Until a week ago, Houston's ABC-13 TV station, KTRK, had the following story on its web site (I quote the July 13, 2017 version, which had been updated from its original 2016 story):
An Alief ISD teacher is no longer in the classroom after he was arrested on allegations of domestic violence.
Damon Barone is charged with assault-family violence. According to a statement from Alief ISD, Barone was a teacher at Mahanay Elementary School but has not been on campus since April 4. He's currently on administrative leave and the district says "he will not return at any point."
Alief ISD officials say the incident did not happen on school property or at a school event.
The charges have since been dropped, but Barone remains no longer employed with the school district.
About a week ago, that story disappeared from the site. And that disappearance seems to be linked to a Houston court's June 26 expunction order (signed by Judge Michael Landrum), which purports to cover KTRK.
In many states, a person who has been charged with a crime can petition to expunge his records when the charges are dropped, as the charges against Barone were. (Indeed, even people who have been convicted of some kinds of crimes can petition to expunge their records some time after they finish their sentence.) These laws, though, on their face deal with the government's own maintenance of its records; they order the removal (or the concealment) of records kept by courts, law enforcement, and the like. Texas calls this process expunction, but it's more often called expungement.
A few laws also require certain private online criminal records databases to remove such information: A Texas statute, for instance, applies to companies that keep such information and charge fees to remove or correct them. But the law expressly doesn't apply to newspapers, and would violate the First Amendment if it tried to apply to them. (One can debate whether it violates the First Amendment even as to the repositories that it does cover, but that's a separate matter.)
The court thus had no statutory authority for ordering KTRK to remove the story, and no constitutional power to do so, either. Yet the order apparently expressly listed KTRK, together with some lawyers and a bail bond company as among the "agencies subject to this order." And shortly afterwards, KTRK did indeed remove the story. (Google was also asked to deindex the story, but it generally doesn't deindex U.S. material based just on expungement orders, as opposed to injunctions against libel.)
Unfortunately, I can't seem to get any information from anyone about the order, perhaps in part precisely because of the expungement. The DA's office, which is listed as one of the bound agencies in the order, and as having not objected to its inclusion in the order, expressly said that it couldn't comment. The court wouldn't confirm for me whether the text of the order was authentic (I have no specific reason to doubt its authenticity, but I've seen so many forged court orders that I now try to check each one).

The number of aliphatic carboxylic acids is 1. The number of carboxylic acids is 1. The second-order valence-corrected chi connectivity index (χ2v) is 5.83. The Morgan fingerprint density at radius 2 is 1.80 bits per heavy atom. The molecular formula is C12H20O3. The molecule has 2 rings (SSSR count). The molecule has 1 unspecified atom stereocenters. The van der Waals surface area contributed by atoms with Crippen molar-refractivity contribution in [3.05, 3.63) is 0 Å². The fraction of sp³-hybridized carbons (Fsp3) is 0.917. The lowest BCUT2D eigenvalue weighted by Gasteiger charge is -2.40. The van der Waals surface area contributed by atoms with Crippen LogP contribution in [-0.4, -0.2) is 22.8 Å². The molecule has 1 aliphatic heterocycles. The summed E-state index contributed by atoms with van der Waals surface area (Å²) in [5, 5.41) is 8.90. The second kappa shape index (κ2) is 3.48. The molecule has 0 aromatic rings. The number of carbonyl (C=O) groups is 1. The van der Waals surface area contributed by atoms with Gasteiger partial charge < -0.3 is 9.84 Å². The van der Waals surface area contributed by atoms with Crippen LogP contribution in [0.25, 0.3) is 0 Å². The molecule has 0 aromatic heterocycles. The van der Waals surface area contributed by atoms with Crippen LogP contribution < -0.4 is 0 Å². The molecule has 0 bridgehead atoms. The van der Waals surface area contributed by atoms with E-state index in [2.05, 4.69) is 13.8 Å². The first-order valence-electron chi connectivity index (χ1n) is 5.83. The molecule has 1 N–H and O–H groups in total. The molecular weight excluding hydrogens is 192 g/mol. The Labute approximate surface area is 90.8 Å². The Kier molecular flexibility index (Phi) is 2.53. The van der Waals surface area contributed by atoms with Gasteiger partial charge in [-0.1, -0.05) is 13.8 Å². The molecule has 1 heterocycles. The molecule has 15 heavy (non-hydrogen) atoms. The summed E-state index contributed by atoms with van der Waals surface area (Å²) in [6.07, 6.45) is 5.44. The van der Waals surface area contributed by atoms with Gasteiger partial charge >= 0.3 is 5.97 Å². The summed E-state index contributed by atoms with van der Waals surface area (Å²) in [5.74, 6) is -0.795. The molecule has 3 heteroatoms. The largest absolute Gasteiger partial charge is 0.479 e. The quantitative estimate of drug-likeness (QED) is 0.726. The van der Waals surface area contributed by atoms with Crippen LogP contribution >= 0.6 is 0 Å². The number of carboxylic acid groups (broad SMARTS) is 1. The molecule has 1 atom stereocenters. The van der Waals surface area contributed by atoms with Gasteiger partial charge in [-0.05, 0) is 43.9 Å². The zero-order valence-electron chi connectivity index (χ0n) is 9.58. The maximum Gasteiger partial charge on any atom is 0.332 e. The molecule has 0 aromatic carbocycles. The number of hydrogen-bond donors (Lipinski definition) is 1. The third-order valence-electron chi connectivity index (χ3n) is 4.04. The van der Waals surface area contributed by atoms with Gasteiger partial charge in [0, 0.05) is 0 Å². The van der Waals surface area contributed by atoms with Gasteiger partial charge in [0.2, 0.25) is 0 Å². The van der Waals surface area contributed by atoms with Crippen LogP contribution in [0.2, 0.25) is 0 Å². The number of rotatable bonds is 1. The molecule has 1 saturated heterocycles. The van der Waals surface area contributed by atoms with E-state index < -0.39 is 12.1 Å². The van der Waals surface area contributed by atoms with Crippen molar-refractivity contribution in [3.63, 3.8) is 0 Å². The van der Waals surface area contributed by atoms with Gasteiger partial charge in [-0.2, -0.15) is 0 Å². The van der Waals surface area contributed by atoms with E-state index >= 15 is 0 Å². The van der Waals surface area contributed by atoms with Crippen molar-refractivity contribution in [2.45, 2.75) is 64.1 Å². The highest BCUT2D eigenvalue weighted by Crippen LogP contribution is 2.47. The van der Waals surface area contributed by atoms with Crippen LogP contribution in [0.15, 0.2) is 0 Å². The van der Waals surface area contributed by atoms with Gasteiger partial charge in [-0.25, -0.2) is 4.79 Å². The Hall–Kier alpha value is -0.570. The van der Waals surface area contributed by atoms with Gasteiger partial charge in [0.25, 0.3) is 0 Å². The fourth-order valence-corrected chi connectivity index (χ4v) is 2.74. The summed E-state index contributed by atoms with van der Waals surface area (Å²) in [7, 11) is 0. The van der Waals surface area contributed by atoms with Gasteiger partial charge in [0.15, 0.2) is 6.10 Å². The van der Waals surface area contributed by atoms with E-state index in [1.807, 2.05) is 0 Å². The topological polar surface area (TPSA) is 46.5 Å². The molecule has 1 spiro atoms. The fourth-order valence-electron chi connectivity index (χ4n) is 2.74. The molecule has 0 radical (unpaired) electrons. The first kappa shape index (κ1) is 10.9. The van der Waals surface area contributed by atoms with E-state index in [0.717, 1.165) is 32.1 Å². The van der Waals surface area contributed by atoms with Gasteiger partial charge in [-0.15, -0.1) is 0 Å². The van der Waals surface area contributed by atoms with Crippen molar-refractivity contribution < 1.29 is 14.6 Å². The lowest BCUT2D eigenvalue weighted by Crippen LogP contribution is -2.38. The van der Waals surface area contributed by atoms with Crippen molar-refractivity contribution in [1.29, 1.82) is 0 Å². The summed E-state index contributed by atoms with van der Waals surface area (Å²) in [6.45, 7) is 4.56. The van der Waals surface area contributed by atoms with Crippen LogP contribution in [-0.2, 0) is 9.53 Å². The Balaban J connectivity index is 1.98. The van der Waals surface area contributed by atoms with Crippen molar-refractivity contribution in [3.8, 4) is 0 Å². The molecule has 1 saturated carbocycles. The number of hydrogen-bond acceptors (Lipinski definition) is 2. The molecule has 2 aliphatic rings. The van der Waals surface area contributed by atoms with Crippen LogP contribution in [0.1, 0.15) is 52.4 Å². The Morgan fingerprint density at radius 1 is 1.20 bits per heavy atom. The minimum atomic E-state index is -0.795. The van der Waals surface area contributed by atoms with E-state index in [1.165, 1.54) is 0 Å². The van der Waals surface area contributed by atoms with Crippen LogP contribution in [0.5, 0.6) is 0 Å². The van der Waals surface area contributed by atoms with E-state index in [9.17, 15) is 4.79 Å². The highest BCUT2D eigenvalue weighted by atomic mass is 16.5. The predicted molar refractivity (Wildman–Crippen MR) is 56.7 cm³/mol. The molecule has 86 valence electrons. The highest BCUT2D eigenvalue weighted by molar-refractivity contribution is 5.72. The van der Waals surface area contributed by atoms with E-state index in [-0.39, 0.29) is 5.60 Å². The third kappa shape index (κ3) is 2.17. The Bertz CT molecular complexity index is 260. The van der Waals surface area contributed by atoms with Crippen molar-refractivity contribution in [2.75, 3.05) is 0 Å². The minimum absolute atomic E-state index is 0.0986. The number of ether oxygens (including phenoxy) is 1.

Neither Mr. Barone nor KTRK got back to me about it. It's conceivable that KTRK didn't decide to remove the story because of the order as such, but just voluntarily removed the story because Mr. Barone persuaded it to do so given that the charges had been dropped against him; but the story had for a year noted the dropped charges, and the most obvious change since then was the issuance of the expungemement order. It's also possible that the court didn't examine closely the list of target agencies, and didn't focus on the inclusion of KTRK and the lawyers alongside the government agencies, but again I can't know.
What I do know, assuming the order is authentic, is that a Houston court order purports to institute a "right to be forgotten" as to this particular news story. And this is at least the second such case in the last two years: The first case that I know of is the even more troubling Derek Collier Thorworth matter, where an expungement order seemed to require the media to remove a story about a county constable who had pleaded guilty to abusing a prisoner, and where the constable demanded that a TV station indeed do so, based on the order. (The station fought the order in court, doubtless at considerable expense, and some months later got the order modified to exclude the media.) Some might think that's a sound approach, but it's not authorized by Texas law and not consistent with the First Amendment.
(Many thanks to the Lumen Database all its help with the research for this and many other posts.)